A fantastic snippet of how to understand basic aspects of body language and the bad guy.  I have used some of these things in my life and even some of them everyday.  Good stuff.

The Body Language of Deceit

Posted on December 31, 2013 by Greg Ellifritz in Articles


A couple months ago, the police department sent me to a three-day school covering criminal interview and interrogation tactics.  The school I attended teaches a very specific interview method that won’t be useful for most of you.  But some of the techniques I learned may be useful outside of the context of the police interrogating criminals.

You encounter criminals in your everyday life.  They are “interviewing” you to see if you would make a good victim while you are assessing their speech patterns and body language to see if they are planning on victimizing you.  Being able to recognize the language that criminals use is incredibly useful for avoiding victimization.

Here are some easy tips I picked up during my class….

When criminals are speaking to the police, they are often lying.  They will also lie to you to set up some type of scam, distract you, or convince you to go with them to a less visible crime scene.  Certain language patterns have been identified that are indicative more times than not that a person is being deceptive.  Look out for these in any social situation that doesn’t seem quite right:

  • When he is speaking, does he display “open body language?”  When well-intentioned people speak to you on the street, they will generally be facing square to you and not crossing their arms or legs when they speak.
  •  People being overly polite or complimentary are often being deceptive
  • Deceptive language often uses “qualifying words” or “weasel words” to diminish the intensity of the meaning of the language.  When you here phrases like: “Not really,” “Probably not,” “A little bit….” they usually indicate deception.
  • Honest people generally give very sincere denials if they are asked a question implying their guilt.  If a woman approaches you in a gas station parking lot and asks you for money to fill her empty gas tank and you accuse her of being a scam artist, how do you think an honest person would answer?  She would say something like “No I’m not!  There’s my car over there and you can look at my gas gauge.”  If she says something like “I don’t really know what you mean…I just need a little cash,” then she’s more likely being deceptive.
  • Is the person using broad or descriptive language?  Broad language means making blanket or large statements about something and is usually deceptive.  If we go back to the panhandler situation above, a deceptive statement using broad language is “I have NEVER tried to scam anyone!”  A descriptive (non-broad) statement might be “I’m not trying to scam you right now.”  Overly broad statements are more likely to be deceptive.
  •  Truthful subjects assume that their statements will be believed.  Deceptive suspects don’t and may try to bolster their statements to sound more credible.   This bolstering can happen by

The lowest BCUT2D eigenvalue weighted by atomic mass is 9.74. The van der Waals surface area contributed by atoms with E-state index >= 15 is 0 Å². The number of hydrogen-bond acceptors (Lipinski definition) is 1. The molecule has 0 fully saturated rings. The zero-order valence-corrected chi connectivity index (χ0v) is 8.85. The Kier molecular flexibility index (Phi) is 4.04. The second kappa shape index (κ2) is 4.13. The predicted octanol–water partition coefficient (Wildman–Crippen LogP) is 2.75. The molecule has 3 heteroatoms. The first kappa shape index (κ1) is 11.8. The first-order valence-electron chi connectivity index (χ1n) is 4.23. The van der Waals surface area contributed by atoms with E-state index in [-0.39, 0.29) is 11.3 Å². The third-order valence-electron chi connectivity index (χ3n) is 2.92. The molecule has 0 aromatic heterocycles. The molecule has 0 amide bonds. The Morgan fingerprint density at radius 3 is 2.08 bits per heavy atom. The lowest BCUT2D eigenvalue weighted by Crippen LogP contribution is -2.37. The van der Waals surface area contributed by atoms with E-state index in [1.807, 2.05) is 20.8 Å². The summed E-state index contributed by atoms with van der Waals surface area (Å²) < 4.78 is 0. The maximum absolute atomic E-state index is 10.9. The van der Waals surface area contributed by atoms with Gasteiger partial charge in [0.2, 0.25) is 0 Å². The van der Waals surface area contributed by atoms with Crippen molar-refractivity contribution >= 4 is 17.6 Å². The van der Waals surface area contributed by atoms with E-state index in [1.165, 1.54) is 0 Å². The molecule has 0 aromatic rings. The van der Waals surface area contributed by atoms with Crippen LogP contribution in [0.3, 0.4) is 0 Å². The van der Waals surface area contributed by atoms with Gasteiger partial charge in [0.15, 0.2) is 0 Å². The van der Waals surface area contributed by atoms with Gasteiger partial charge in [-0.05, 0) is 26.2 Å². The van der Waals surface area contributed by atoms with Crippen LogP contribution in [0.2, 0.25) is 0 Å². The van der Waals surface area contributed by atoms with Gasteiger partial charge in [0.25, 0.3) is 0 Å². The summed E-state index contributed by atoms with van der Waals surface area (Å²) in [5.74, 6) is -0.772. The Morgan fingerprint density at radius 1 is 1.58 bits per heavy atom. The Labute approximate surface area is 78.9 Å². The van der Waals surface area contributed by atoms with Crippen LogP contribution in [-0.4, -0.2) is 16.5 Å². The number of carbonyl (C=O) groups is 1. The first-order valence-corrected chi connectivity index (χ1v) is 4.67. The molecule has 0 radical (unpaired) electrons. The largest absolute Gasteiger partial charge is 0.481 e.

•  Adding unnecessary details to their statements
  •  Making declarations against self interest “I wouldn’t scam you because I make all the money I need.”
  • Listing…“I need the money because #1- My mom is sick, #2 I lost my job, #3 My unemployment check didn’t come….”
  •  The use of contractions can also provide indicia of deception.  An innocent person will make statements like “I didn’t do that.”  Deceptive statements tend not to use contractions “I did not do that.”

In addition to the verbal language criminals and scam artists use, you may also be able to identify them by body language.  I talked about “open body language” above, but there are other clues to look out for as well.  The underlying theme of these actions is that they are “tension relievers.”  The criminal is nervous and doesn’t want to appear that way.  He knows if he looks nervous or sketchy you won’t believe his story.  He attempts to hide this nervousness by “self-soothing.”  Look for these gestures:

  •  Rubbing or wringing of hands
  •  Scratching, picking, stroking, pinching (or any other soothing repetitive behavior) of any body part
  •  Pulling on the nose or earlobe
  •  Licking lips
  •  Pulling or twirling of the hair
  •  Knuckle cracking
  •  Inspecting, biting, or chewing of fingernails
  •  Grooming or adjusting clothing

Any one or even a couple of these gestures or statements doesn’t automatically imply deceptive or criminal behavior.  You must put them all in the context of what’s happening and consider the totality of the circumstances.

My best advice about how to use this knowledge is this…

When you feel something internally telling you “This isn’t right,” you should believe that inner voice.  But most people don’t.  They rationalize the voice away or ignore it.  The next time you feel the hair stand up on the back of your neck or get a bad feeling about something, instead of ignoring it, look for these behaviors and vocal patterns.

When your brain is telling you “something’s not right” and then you corroborate that feeling by noticing several of the things I listed above, it’s much easier to make what may have previously been a more difficult decision about a person or location.  Watch people’s behavior and see if you can recognize these telltale signs.